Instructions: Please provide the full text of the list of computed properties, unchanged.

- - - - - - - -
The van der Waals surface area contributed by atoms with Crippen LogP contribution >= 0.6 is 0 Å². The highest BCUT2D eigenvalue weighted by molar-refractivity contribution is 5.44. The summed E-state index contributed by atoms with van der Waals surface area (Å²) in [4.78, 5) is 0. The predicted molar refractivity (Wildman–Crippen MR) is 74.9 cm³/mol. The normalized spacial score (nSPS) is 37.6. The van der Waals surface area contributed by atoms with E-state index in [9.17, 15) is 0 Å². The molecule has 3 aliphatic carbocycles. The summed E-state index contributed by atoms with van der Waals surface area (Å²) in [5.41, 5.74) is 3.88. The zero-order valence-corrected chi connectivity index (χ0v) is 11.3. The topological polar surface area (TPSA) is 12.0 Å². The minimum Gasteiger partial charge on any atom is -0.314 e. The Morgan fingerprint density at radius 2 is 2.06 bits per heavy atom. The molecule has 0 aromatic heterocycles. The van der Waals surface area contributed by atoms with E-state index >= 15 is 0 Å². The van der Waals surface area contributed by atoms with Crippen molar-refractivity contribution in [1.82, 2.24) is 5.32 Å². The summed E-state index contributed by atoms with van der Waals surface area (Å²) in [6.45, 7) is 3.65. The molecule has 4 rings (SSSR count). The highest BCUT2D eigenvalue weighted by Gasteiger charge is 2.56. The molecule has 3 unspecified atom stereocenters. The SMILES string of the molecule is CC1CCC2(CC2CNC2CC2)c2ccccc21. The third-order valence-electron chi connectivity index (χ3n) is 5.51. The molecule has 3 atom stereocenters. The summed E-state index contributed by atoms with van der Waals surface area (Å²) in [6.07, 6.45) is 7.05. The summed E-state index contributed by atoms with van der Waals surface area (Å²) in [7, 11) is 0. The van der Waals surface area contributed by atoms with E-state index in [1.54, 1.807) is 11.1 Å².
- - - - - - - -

The van der Waals surface area contributed by atoms with Crippen LogP contribution >= 0.6 is 0 Å². The highest BCUT2D eigenvalue weighted by molar-refractivity contribution is 5.44. The summed E-state index contributed by atoms with van der Waals surface area (Å²) in [4.78, 5) is 0. The predicted molar refractivity (Wildman–Crippen MR) is 74.9 cm³/mol. The normalized spacial score (nSPS) is 37.6. The van der Waals surface area contributed by atoms with E-state index in [9.17, 15) is 0 Å². The molecule has 3 aliphatic carbocycles. The summed E-state index contributed by atoms with van der Waals surface area (Å²) in [5.41, 5.74) is 3.88. The zero-order valence-corrected chi connectivity index (χ0v) is 11.3. The topological polar surface area (TPSA) is 12.0 Å². The minimum Gasteiger partial charge on any atom is -0.314 e. The Morgan fingerprint density at radius 2 is 2.06 bits per heavy atom. The molecule has 0 aromatic heterocycles. The van der Waals surface area contributed by atoms with E-state index >= 15 is 0 Å². The van der Waals surface area contributed by atoms with Crippen molar-refractivity contribution in [1.82, 2.24) is 5.32 Å². The summed E-state index contributed by atoms with van der Waals surface area (Å²) in [6.45, 7) is 3.65. The molecule has 4 rings (SSSR count). The highest BCUT2D eigenvalue weighted by Gasteiger charge is 2.56. The molecule has 3 unspecified atom stereocenters. The SMILES string of the molecule is CC1CCC2(CC2CNC2CC2)c2ccccc21. The third-order valence-electron chi connectivity index (χ3n) is 5.51. The molecule has 3 atom stereocenters. The summed E-state index contributed by atoms with van der Waals surface area (Å²) in [6.07, 6.45) is 7.05. The summed E-state index contributed by atoms with van der Waals surface area (Å²) in [7, 11) is 0. The van der Waals surface area contributed by atoms with E-state index in [1.54, 1.807) is 11.1 Å².